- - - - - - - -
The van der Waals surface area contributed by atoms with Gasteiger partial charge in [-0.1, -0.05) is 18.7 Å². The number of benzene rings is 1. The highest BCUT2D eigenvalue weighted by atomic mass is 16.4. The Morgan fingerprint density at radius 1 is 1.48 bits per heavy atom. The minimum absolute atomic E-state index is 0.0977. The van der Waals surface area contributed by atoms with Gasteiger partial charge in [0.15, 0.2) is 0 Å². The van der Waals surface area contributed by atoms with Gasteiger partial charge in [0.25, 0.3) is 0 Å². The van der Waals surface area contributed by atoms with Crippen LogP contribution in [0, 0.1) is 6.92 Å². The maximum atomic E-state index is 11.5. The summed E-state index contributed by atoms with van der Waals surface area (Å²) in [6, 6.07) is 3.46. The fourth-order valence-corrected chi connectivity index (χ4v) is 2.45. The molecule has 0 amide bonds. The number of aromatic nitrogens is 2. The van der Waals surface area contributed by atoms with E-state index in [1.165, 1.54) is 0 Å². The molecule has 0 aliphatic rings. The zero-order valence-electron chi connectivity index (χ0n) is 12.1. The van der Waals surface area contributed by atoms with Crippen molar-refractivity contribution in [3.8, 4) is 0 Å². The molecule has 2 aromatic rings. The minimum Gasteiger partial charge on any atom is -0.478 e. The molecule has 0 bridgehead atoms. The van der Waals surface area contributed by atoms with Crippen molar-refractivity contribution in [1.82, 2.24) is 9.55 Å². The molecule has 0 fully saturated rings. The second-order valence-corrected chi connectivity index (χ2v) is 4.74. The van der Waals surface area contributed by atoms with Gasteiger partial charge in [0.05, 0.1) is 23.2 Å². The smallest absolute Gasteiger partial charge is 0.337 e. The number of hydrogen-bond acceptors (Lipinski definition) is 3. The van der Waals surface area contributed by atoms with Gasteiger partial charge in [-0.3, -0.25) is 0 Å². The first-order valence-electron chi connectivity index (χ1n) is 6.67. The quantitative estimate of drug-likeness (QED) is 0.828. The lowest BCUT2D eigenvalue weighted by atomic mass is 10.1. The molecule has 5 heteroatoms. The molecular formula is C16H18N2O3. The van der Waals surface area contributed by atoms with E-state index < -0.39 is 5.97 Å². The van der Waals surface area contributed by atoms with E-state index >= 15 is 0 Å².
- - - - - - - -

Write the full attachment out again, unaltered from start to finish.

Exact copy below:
The van der Waals surface area contributed by atoms with Gasteiger partial charge in [-0.1, -0.05) is 18.7 Å². The number of benzene rings is 1. The highest BCUT2D eigenvalue weighted by atomic mass is 16.4. The Morgan fingerprint density at radius 1 is 1.48 bits per heavy atom. The minimum absolute atomic E-state index is 0.0977. The van der Waals surface area contributed by atoms with Gasteiger partial charge in [0.15, 0.2) is 0 Å². The van der Waals surface area contributed by atoms with Gasteiger partial charge in [0.25, 0.3) is 0 Å². The van der Waals surface area contributed by atoms with Crippen LogP contribution in [0, 0.1) is 6.92 Å². The maximum atomic E-state index is 11.5. The summed E-state index contributed by atoms with van der Waals surface area (Å²) in [6, 6.07) is 3.46. The fourth-order valence-corrected chi connectivity index (χ4v) is 2.45. The molecule has 0 amide bonds. The number of aromatic nitrogens is 2. The van der Waals surface area contributed by atoms with E-state index in [1.165, 1.54) is 0 Å². The molecule has 0 aliphatic rings. The zero-order valence-electron chi connectivity index (χ0n) is 12.1. The van der Waals surface area contributed by atoms with Crippen molar-refractivity contribution in [3.8, 4) is 0 Å². The molecule has 2 aromatic rings. The minimum Gasteiger partial charge on any atom is -0.478 e. The molecule has 0 bridgehead atoms. The van der Waals surface area contributed by atoms with Crippen molar-refractivity contribution in [1.82, 2.24) is 9.55 Å². The molecule has 0 fully saturated rings. The second-order valence-corrected chi connectivity index (χ2v) is 4.74. The van der Waals surface area contributed by atoms with Gasteiger partial charge in [0.05, 0.1) is 23.2 Å². The smallest absolute Gasteiger partial charge is 0.337 e. The number of hydrogen-bond acceptors (Lipinski definition) is 3. The van der Waals surface area contributed by atoms with Gasteiger partial charge in [-0.3, -0.25) is 0 Å². The first-order valence-electron chi connectivity index (χ1n) is 6.67. The quantitative estimate of drug-likeness (QED) is 0.828. The lowest BCUT2D eigenvalue weighted by atomic mass is 10.1. The molecule has 5 heteroatoms. The molecular formula is C16H18N2O3. The van der Waals surface area contributed by atoms with E-state index < -0.39 is 5.97 Å². The van der Waals surface area contributed by atoms with E-state index >= 15 is 0 Å².